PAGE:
Today’s post is a long one, but so important and timely considering state/national pageant season is right around the corner, believe it or not! If that doesn’t make your stomach do a little flutter of excitement, I don’t know what will!
But we all know pageantry isn’t all sunshine and rainbows and happy endings. It can be blood (those shoes hurt!), sweat (get to the gym, ladies!), and tears (when the going gets tough…) that can ultimately end in disappointment.
Pressing toward the Goal
13 No, dear brothers and sisters, I have not achieved it, but I focus on this one thing: Forgetting the past and looking forward to what lies ahead, 14 I press on to reach the end of the race and receive the heavenly prize for which God, through Christ Jesus, is calling us…16 we must hold on to the progress we have already made. (NLT)
Now before you go and cry BLASPHEMER! at me, I’ll explain one thing first: I realize that what Paul is talking about in Philippines is of much greater importance and significance than winning a pageant. He’s talking about sharing the Gospel and bringing glory to God, living well and right as much as possible here on Earth. And I am not equating pageantry wins with heavenly prizes. But, I do believe for the Bible to be an active and living Word of God, relevant to us in our lives, it is useful to take passages like this one and apply its teachings and principles toward our current situation. And even if you are not Christian or aren’t sure where your beliefs lie, there is value in the lessons below for your pageant journey!
First, we note Paul saying “I have not achieved it.” And again, while his “it” is of exponentially greater significance, if you believe God has called you to find your purpose and make a difference through pageantry, then our “it” is of value and merit as well. And you can even find some of Paul’s “it” in your pageant quest by sharing your own relationship with Christ along the way. But our “it,” presumably, is achieving that title win: whether your goal is a local, state, or national one, that is your “it.” (still with me?!) And unless you have never lost a pageant, you have probably felt the sting of disappointment.
But while you have not yet achieved your goal, you can work on forgetting that defeat and looking forward to the possibilities that lie ahead. In fact, I believe that the disappointments you face can either fuel you to continue pressing on and improving, or can serve as the very thing that brings you down.
The next verse referenced above reminds us to press on toward that goal or prize, for which God has called us. This is an interesting perspective for pageantry because it is so largely viewed as a superficial beauty “sport” if you will. But have you ever seen a pageant titleholder take the platform she has been given and really use it to live out her life’s calling? Someone who has found the why in her journey?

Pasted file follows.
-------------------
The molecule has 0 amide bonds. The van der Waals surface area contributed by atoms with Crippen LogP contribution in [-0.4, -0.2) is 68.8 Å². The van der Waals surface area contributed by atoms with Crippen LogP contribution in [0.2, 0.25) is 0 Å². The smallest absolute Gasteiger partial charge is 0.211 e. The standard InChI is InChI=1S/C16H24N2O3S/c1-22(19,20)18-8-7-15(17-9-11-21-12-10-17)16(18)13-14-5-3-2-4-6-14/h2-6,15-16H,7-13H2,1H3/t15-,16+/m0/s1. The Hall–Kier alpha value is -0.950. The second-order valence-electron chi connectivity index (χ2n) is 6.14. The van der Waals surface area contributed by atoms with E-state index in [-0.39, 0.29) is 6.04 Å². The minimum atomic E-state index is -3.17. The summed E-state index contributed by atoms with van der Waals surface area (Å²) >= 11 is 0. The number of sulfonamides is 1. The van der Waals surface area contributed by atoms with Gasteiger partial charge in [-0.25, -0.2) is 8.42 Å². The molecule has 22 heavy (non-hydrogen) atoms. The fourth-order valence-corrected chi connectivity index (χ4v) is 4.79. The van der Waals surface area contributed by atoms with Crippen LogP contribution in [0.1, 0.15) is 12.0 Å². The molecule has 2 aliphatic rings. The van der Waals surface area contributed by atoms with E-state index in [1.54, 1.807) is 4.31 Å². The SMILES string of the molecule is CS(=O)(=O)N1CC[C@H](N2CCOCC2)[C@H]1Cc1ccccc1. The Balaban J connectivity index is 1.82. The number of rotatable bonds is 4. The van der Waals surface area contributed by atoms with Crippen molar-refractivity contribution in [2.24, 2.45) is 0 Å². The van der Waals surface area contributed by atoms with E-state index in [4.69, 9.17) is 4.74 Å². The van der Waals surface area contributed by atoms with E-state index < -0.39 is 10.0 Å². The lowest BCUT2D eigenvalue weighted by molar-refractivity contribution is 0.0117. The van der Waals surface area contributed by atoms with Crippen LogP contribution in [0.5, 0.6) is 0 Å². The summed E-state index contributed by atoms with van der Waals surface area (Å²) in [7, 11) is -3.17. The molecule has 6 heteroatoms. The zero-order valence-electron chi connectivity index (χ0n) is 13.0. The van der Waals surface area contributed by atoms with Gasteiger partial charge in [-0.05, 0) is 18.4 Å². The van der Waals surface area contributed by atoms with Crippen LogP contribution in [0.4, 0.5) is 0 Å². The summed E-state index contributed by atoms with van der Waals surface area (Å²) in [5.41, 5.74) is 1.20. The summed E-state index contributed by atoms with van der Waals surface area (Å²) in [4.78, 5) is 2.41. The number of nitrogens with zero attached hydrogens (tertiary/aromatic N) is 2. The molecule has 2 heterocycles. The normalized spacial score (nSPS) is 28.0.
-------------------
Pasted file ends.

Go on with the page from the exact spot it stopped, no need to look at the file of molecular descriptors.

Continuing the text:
Take these two lovely young women with whom I have had the great pleasure of working. If Kelly Koch had not won Miss Iowa this year, she would still be an effective student and ambassador for her community. But how much more has she made an impact with her platform because of the title she holds? She responded to the calling in her life to use her position of influence as Miss Iowa to become the national ambassador for the Pinky Swear Foundation. She focused on the prize ahead and what she could achieve for her community if that goal was attained.
Or what about Kelley Johnson? She could have given up hope of winning a state title at any point in her two-year pageant journey. She felt the sting of defeat, but she made the choice to press on and do the work. Ultimately, her life has taken a completely different direction than it may otherwise have because she put past disappointments behind her, pressed on toward the goal to which she felt called, and used the platform she was given as Miss Colorado and a Miss America finalist to influence her community.
When you view pageantry as so much more than a crown and sash, your mindset shifts from “I didn’t win so I don’t want to do this anymore” to “I’m going to continue pressing on and working hard so that if or when the opportunity comes for me to gain influence and recognition that comes with holding a title, I will be ready and prepared to live out my life’s calling.”
Our final verse reminds us to hang on to the progress we have already made. When you feel defeat or face a loss in pageantry, it can feel so deflating! It can produce thoughts that you aren’t good enough, you didn’t make any progress, you aren’t cut out for this…etc. And whether or not you continue in your pageant journey is a personal decision. But one thing I want to emphasize is that while you can give up pageantry, you cannot give up on YOU.
No matter how far you go in pageants, you have made progress! Most people don’t enter a pageant without hopes of winning, and you can’t hope to win without at least a little preparation! And much of that preparation will be in the form of life skills, personal betterment, and friendships that will last you a lifetime.
One of the hardest parts of pageantry is remembering to not let your identity and self-worth be attached to the decision of 5 or 6 judges on one particular day. It is easy in your frustration to forget how far you have come! Focus on the good that has come out of your involvement in pageants, and never forget what you have gained.
And should you decide to forget the past, press on toward the prize, and remember how far you have come, focus on this great, wise philosopher’s teaching, our mantra here at MYM: